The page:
Before examining the discovery misconduct-to-scienter pairings Judge Scheindlin defines, it is important to understand the significance of her undertaking, and the effect of these pairings on spoliation analysis. To succeed on a motion for severe sanctions, such as an adverse inference jury instruction, it must generally be proven that the spoliating party: (1) had control over the evidence; (2) had a duty to preserve the evidence at the time it was destroyed; (3) acted with a "culpable state of mind;" (30) and (4) the missing evidence is "relevant" to the innocent party's claim or defense. (31) The Second Circuit has provided guidance to define what "relevance" means in the context of spoliation sanctions:
   [O]ur cases make clear that "relevant" in this context means
   something more than sufficiently probative to satisfy Rule
   401 of the Federal Rules of Evidence. Rather, the party
   seeking an adverse inference must adduce sufficient
   evidence from which a reasonable trier of fact could infer
   that "the destroyed or unavailable evidence would have been
   of the nature alleged by the party affected by its
   destruction." (32)


Judge Scheindlin notes carefully, however, that proof of relevance is not enough (even when the Second Circuit's heightened relevancy standard is applied). An innocent party must also "show that the evidence would have been helpful in proving its claims or defenses--i.e., that the innocent party is prejudiced without that evidence." (33) Though relevance and prejudice are closely related concepts, "[p]roof of relevance does not necessarily equal proof of prejudice." (34) Generally, each must be proven independently through extrinsic evidence. (35)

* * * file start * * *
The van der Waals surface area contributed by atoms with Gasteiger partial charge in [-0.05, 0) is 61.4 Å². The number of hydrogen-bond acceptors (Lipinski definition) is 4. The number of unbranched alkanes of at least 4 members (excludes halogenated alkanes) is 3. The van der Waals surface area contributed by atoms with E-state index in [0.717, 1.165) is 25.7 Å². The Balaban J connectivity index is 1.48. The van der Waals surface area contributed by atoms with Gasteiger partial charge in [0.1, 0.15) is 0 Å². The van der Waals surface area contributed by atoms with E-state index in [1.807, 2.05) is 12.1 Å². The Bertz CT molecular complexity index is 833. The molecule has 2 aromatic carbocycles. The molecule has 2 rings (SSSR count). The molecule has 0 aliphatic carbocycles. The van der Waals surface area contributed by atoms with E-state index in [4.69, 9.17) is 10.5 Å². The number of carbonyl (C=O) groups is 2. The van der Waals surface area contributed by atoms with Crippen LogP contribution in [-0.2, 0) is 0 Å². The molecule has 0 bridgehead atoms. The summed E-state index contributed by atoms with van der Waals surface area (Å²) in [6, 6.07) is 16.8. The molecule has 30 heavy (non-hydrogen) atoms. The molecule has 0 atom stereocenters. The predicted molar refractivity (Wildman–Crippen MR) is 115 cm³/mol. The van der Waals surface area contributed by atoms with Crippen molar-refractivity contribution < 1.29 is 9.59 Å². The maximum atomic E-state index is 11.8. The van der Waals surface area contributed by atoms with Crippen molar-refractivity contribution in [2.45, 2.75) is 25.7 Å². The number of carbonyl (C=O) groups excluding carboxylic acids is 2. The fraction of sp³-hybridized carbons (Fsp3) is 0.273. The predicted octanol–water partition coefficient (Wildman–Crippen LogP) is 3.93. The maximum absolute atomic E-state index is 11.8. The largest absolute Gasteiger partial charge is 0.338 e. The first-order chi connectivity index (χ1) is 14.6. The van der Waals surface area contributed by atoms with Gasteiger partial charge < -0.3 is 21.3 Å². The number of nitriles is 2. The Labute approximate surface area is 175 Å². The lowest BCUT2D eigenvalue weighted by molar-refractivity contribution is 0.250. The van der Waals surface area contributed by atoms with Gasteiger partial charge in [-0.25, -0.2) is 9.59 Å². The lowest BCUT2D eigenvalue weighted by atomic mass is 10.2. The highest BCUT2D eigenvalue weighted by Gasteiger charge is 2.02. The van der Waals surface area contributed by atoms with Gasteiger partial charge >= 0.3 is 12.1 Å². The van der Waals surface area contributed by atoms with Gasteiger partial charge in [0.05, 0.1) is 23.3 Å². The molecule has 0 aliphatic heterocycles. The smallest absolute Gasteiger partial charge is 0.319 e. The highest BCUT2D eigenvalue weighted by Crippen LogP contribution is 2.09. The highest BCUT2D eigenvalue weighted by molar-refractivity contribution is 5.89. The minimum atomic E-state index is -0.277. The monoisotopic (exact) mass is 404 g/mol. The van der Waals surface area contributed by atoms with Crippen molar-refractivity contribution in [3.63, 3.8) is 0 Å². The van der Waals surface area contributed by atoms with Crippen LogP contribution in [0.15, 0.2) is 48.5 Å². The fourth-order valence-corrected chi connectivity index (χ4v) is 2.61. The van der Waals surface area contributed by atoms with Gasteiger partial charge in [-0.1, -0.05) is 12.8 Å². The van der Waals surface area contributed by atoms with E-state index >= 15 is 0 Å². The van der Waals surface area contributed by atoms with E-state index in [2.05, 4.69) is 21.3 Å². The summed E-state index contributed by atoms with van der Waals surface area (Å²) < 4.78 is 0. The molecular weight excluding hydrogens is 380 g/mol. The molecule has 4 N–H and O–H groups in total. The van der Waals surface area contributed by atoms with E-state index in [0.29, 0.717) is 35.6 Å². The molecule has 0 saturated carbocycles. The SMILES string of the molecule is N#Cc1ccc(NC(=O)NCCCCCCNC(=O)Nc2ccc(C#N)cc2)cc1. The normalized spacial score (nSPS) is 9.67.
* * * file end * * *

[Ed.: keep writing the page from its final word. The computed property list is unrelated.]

In practice, it can be quite difficult to establish the relevancy of lost evidence and the prejudice resulting from its loss. It is often impossible to know the content of lost documents; all that is known is that some documents were or likely were lost. Proof of relevance and prejudice must therefore come from inferences drawn from existing documents, deposition testimony, or other corroborative means. Likewise, it is equally difficult for the spoliating party to disprove the relevancy of lost documents and the resulting prejudice. For example, testimony of the spoliating party as to the content of lost documents is patently self-serving and inherently unreliable, requiring the spoliating party to draw inferences from other evidence to disprove relevancy and prejudice.

Thus, we are faced with the foundational questions of fairness framed by Judge Scheindlin, and others: "Who then should bear the burden of establishing the relevance of evidence that can no longer be found? [W]ho should be required to prove that the absence of the missing material has caused prejudice to the innocent party[?]" (36)

The law in the Second Circuit is evolving to address these questions. Although it has long been recognized that relevance may be presumed, as a matter of law, when the spoliating party willfully destroys evidence, (37) courts have recently displayed a willingness to consider extending this presumption where spoliation results from a party's gross negligence. (38) As with most evolutions in law, inconsistent results have been reached along the way, even within the same court. (39)